Guarini Institute Panel Discusses Domestic Violence
The Guarini Institute for Government and Leadership at Saint Peter’s University recently hosted an empowerment forum, “Women Standing Against Domestic Violence.”
Sadly, domestic violence is an issue in our community and the effects run deep. Domestic violence is often referred to as “the secret epidemic” – it is not given enough attention and preventative measures are scarce. The statistics shared at the event were staggering: every nine seconds a women is beaten or assaulted; one in four women will be victims of severe violence by an intimate partner in their lifetimes; three women are murdered in the U.S. every day by a current or former male partner; according to the American Psychological Association, women with disabilities are 40 percent more likely to experience domestic violence; and 18 million mental health care visits are from women in domestic violence relationships each year.
As part of the event, keynote speakers shared their deeply personal stories. Esther Suarez, Hudson County prosecutor and Senator Sandra Cunningham advised the audience followed by a real-life domestic abuse story. Cathy DeFazio McBride approached the podium in tears and described her struggle with domestic violence. She explained the cycle of abuse in her situation: everything appeared normal to her friends and family, the bills were paid, there was food on the table. He would abuse her and then come back and apologize profusely, leading to what the panelists described as “the honeymoon stage.”
She thought that the abuse did not affect her children and if the attention was on her, then they would be fine. Looking back on her situation, she knows they were affected. She also explained that she felt guilt and shame about her situation so she did not tell anyone. Ultimately, she was afraid she could not live without him financially.
“This man fractured my jaw, but I still felt like I needed to protect him. I still loved him,” she said of the vicious cycle of abuse. She was eventually able to overcome her situation.
After McBride spoke, there was a panel discussion featuring Margaret Abrams, from WomenRising; Beth Adubato, Ph.D., assistant professor of criminal justice at Saint Peter’s; Pamela Johnson, executive director of Jersey City Anti-Violence Coalition Movement and domestic abuse survivor; Najma Rana, assistant prosecutor in Hudson County; Bertha Reels from Sarah’s Daughters; and Sarah Davis from the Edna Mahan Correctional Facility for Women. Leila Sadeghi, Ph.D., executive director of the Guarini Institute, served as moderator of the panel.
WomenRising is an organization in Jersey City that supports women and families from crisis to self-sufficiency. They provide domestic violence services, permanent housing, workforce development and youth and family services. Abrams, from WomenRising emphasized that domestic violence is a learned behavior and the organization, which has served over 9,500 clients last year, reaches out to young women to help them understand the characteristics of a healthy relationship.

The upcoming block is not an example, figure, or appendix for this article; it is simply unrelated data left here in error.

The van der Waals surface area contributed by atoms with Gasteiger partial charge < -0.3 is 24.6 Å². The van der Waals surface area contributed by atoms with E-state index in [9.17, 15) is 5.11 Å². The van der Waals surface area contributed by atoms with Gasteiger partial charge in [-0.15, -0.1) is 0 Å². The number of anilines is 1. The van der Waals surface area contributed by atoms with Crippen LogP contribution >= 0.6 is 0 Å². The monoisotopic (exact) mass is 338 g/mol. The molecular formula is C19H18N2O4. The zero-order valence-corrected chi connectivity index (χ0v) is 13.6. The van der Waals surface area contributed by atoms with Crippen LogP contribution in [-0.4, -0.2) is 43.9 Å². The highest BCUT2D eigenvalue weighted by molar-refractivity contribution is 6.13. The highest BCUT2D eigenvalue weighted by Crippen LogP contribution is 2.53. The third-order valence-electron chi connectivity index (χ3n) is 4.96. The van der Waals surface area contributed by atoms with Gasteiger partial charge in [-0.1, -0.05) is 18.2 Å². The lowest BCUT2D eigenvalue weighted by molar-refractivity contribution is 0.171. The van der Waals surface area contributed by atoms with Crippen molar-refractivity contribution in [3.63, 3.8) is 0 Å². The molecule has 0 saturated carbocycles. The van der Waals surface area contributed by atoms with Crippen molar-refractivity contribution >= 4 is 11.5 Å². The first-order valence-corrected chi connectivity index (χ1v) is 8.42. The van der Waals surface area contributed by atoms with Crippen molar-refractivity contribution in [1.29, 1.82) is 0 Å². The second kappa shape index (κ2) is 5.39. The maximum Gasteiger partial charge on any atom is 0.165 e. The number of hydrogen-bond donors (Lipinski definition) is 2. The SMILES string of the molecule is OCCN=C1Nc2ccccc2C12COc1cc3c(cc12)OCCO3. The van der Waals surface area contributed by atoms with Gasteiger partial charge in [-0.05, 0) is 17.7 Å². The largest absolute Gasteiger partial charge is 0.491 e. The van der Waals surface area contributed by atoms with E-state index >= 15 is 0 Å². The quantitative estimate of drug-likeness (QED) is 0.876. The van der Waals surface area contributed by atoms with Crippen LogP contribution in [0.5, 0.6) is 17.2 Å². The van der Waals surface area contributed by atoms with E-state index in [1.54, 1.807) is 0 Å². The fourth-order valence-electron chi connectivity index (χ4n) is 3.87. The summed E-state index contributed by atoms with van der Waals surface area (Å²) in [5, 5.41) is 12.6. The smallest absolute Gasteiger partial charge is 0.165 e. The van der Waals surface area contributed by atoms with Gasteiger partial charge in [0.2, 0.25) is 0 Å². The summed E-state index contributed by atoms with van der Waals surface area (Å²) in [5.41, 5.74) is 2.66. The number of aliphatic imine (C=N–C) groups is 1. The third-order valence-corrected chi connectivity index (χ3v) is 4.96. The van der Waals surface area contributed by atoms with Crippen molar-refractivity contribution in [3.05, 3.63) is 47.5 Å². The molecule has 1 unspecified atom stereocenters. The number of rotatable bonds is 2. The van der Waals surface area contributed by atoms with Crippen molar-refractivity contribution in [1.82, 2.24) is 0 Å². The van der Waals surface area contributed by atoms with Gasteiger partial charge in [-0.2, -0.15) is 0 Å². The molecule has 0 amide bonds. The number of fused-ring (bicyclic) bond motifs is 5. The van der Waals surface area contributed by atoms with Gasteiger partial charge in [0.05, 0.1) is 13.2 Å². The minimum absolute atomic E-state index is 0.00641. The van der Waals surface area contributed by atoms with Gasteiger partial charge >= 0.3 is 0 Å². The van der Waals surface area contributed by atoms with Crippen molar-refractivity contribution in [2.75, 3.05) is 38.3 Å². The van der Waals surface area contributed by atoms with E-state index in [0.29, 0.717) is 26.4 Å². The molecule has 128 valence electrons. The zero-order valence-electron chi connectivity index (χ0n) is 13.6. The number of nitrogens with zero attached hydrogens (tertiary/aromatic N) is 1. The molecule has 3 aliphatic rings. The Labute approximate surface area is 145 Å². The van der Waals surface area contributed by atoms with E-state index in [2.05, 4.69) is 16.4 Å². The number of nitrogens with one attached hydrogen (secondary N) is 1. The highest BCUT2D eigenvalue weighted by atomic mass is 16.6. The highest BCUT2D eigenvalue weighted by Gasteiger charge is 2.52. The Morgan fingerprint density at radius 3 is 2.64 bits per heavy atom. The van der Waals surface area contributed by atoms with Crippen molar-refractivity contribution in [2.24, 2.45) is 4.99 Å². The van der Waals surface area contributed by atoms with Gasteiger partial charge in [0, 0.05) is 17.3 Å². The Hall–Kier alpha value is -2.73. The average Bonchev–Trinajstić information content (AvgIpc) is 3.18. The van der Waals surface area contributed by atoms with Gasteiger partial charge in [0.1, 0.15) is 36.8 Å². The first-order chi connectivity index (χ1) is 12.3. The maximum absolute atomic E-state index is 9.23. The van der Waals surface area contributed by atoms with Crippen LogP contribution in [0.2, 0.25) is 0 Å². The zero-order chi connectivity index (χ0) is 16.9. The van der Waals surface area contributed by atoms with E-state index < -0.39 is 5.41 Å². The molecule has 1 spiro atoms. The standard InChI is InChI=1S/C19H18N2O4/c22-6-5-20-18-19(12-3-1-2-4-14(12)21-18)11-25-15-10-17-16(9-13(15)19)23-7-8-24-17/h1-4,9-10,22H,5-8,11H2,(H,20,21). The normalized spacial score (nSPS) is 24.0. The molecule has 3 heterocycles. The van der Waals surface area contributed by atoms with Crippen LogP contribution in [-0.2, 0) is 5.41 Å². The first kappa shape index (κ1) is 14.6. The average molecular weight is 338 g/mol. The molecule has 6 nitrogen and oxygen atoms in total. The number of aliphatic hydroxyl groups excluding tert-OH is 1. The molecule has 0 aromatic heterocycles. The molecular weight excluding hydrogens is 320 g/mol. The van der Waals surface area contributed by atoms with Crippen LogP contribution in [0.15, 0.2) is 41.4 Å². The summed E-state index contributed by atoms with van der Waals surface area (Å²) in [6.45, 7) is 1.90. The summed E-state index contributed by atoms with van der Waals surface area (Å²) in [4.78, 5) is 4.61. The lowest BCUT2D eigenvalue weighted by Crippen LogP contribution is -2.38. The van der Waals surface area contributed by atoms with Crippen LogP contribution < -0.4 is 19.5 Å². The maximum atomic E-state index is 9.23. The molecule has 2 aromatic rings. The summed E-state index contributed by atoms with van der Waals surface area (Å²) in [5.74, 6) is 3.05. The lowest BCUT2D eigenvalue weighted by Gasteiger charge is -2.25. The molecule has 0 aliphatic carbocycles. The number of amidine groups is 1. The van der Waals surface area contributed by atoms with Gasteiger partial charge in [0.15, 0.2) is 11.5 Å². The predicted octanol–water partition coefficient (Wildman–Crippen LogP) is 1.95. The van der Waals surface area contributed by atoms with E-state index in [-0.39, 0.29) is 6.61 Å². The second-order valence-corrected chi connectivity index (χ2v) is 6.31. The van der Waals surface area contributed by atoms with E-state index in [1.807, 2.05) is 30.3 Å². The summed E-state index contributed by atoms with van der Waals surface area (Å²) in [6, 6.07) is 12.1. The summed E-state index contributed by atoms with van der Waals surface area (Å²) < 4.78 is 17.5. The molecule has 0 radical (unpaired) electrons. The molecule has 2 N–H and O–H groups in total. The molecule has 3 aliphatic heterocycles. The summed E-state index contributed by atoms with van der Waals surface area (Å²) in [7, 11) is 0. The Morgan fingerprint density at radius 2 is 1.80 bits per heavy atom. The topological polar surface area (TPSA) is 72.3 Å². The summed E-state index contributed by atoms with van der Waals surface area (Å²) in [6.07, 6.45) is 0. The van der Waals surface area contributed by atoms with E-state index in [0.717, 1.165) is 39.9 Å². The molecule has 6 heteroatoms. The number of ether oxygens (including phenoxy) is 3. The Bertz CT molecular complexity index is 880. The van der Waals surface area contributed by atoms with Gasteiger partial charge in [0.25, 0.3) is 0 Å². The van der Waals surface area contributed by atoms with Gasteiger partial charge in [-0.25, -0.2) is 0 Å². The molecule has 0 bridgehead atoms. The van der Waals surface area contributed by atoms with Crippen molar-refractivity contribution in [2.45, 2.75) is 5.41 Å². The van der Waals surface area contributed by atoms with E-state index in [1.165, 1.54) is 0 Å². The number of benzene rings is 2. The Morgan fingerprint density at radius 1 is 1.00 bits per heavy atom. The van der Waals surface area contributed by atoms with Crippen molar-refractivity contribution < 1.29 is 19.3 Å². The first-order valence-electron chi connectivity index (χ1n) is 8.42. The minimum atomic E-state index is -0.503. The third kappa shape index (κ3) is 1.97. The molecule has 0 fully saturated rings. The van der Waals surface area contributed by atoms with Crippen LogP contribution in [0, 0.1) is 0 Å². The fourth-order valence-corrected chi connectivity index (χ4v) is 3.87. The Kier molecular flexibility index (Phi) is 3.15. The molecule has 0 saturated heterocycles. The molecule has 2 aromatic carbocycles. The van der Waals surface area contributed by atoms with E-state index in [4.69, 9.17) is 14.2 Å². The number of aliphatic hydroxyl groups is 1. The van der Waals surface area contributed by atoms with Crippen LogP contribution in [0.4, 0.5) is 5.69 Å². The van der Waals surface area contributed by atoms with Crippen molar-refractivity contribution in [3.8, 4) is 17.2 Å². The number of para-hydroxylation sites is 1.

Dr. Adubato has done significant research related to domestic violence. “When we say it is a private issue, all we are saying is ‘it’s just about women, don’t worry about it,’” said Adubato, remarking on the scarcity of resources available to women in domestic violence situations.
Johnson, who is a survivor herself urged the audience and panelists to stop asking “why did you stay?” “Our business is to help and not ask why,” she stated. Johnson’s organization, Jersey City Anti-Violence Coalition Movement helps to rally for victims.
Rana shared insights into the legal repercussions of domestic violence. Her advice to those in domestic violence situations is to get a temporary restraining order, she emphasized that there is now legislature for cyber harassment as well. She encourages women to report abuse no matter what. “Everyone has a past. Everyone has done things in their past. It does not give anyone a right to abuse them,” said Rana.
Reels and Davis both focus on the healing process. At Sarah’s Daughters, Reels teaches women that they are awesome and they can do anything. Davis explained that a lot of what they do at the prison relates to recovery. Tamika McReynolds from the Jersey City Department of Recreation closed out the event.
“I think one of the most important takeaways from the event was to build awareness that domestic violence occurs among all ethnicities, ages, faiths, education levels and income levels. We had a very diverse audience consisting of students, community members, advocates, and government officials,” said Dr. Sadeghi.
The Guarini Institute for Government and Leadership at Saint Peter’s University is a non-partisan vehicle that drives public policy discussion of some of the state’s most critical issues. The events are free and open to the public. To learn more about The Guarini Institute or to view a list of upcoming events, click here.